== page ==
Ah yes, the pity party. Managing many Sales professionals over 32 years in the automotive industry, these gatherings are cancerous. Over the years, I have put the "Gung Ho' of the month award. My idea stems from the book, Gung Ho? By Ken Blanchard/Kevin Bowles and that I have a strong belief in its message. I rolled this out in a few phases. Phase #1, I purchased 5 of these easy read books. I then asked my whole team (Sale-Service-Parts-Office) to read the book and give me their thoughts. In turn, I would reward them with a bonus tchotchke. (You choose the bonus). Phase #2, I introduced the “First Friday” awards meetings, where I bought lunch for the whole store and introduced the “Gung Ho” of the month recipient. The department heads would vote and pick one person, who went out of their way, to do something special. This could range from, helping a customer over and above to picking up trash on the lot, which typically would lay there for weeks before the wind blew it into the parking lot next door. Phase #3, during these meetings, we would announce the winner and present the winner with a $200 gift card and an award they could take home, but must bring back the next day so it could be prominently hung on a wall in the facility. I would also hand out a $50 runner up award. It was amazing what this did to my facility. I had sales people reporting to me, what they did over and above in efforts. Office personnel, who looked to price shop common use items to reduce overhead and lot attendants who would finish cleaning the inventory and weed around my office windows to get attention. It had such a positive effect on reducing negativity and stopping those pity parties while building a “Total Team” effort. Phase #4, anyone who made a mistake or did something negative would be consulted in private using two managers (HR preferred) and myself in the conversation. Never, and I mean never allow reprimand in front of their peers. Randall at rwelsh@cimasystems.NET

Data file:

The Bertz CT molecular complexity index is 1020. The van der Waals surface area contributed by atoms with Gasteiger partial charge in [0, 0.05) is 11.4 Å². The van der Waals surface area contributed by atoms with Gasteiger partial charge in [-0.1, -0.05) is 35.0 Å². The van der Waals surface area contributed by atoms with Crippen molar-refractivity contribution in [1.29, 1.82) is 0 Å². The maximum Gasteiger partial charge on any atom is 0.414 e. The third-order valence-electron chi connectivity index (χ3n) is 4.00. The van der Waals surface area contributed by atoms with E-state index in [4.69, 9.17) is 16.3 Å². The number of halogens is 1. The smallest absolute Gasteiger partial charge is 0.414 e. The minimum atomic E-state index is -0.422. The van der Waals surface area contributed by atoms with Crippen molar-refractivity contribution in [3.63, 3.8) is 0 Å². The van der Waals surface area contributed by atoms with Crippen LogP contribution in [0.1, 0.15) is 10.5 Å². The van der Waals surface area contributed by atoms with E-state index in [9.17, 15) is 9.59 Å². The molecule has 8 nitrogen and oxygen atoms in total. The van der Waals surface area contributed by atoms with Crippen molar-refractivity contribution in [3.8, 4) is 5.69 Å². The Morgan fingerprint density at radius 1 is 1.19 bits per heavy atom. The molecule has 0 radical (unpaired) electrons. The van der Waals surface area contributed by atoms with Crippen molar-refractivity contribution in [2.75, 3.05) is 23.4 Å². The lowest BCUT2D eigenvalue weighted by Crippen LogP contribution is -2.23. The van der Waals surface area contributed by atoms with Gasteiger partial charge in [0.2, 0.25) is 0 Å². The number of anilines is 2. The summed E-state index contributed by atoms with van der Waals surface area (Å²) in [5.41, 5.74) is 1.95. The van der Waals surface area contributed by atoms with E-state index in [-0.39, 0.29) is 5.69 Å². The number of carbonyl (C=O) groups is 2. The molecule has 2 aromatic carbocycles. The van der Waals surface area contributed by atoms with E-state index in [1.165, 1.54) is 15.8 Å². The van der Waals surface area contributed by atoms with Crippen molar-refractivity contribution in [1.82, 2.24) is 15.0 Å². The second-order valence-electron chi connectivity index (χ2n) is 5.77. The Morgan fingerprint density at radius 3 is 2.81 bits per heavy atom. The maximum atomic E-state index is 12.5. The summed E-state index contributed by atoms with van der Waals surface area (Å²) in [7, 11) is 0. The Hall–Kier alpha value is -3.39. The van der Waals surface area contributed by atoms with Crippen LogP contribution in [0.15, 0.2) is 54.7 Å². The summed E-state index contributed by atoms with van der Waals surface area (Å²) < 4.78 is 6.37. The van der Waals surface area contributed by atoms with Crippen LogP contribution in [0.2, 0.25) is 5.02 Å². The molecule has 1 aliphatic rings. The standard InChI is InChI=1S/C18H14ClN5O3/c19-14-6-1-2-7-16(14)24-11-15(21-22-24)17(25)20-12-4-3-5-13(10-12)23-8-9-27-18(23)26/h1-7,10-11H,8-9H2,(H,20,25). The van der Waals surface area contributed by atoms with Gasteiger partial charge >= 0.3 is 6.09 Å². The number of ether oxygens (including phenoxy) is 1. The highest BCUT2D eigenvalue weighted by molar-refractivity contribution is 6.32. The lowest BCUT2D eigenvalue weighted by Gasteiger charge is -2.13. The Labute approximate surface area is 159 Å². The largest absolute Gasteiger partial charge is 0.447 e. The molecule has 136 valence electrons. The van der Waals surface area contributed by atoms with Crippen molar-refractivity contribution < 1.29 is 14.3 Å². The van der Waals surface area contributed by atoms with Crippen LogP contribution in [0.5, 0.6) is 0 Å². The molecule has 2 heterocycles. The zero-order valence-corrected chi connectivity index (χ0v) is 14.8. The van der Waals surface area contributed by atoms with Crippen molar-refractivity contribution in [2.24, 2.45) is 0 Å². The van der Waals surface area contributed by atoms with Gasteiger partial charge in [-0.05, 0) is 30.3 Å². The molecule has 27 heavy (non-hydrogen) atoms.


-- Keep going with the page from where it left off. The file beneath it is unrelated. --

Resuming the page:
Randall Welsh
Ah yes, the pity party. Managing many Sales professionals over 32 years in the automotive industry, these gatherings are cancerous. Over the years, I have put the "Gung Ho' of the month award. My idea stems from the book, Gung Ho? By Ken Blanchard/Kevin Bowles and that I have a strong belief in its message. I rolled this out in a few phases. Phase #1, I purchased 5 of these easy read books. I then asked my whole team (Sale-Service-Parts-Office) to read the book and give me their thoughts. In turn, I would reward them with a bonus tchotchke. (You choose the bonus). Phase #2, I introduced the “First Friday” awards meetings, where I bought lunch for the whole store and introduced the “Gung Ho” of the month recipient. The department heads would vote and pick one person, who went out of their way, to do something special. This could range from, helping a customer over and above to picking up trash on the lot, which typically would lay there for weeks before the wind blew it into the parking lot next door. Phase #3, during these meetings, we would announce the winner and present the winner with a $200 gift card and an award they could take home, but must bring back the next day so it could be prominently hung on a wall in the facility. I would also hand out a $50 runner up award. It was amazing what this did to my facility. I had sales people reporting to me, what they did over and above in efforts. Office personnel, who looked to price shop common use items to reduce overhead and lot attendants who would finish cleaning the inventory and weed around my office windows to get attention. It had such a positive effect on reducing negativity and stopping those pity parties while building a “Total Team” effort. Phase #4, anyone who made a mistake or did something negative would be consulted in private using two managers (HR preferred) and myself in the conversation. Never, and I mean never allow reprimand in front of their peers. rwelsh@cimasystems.NET
Ron Henson
Fantastic comments Randall. Kudos!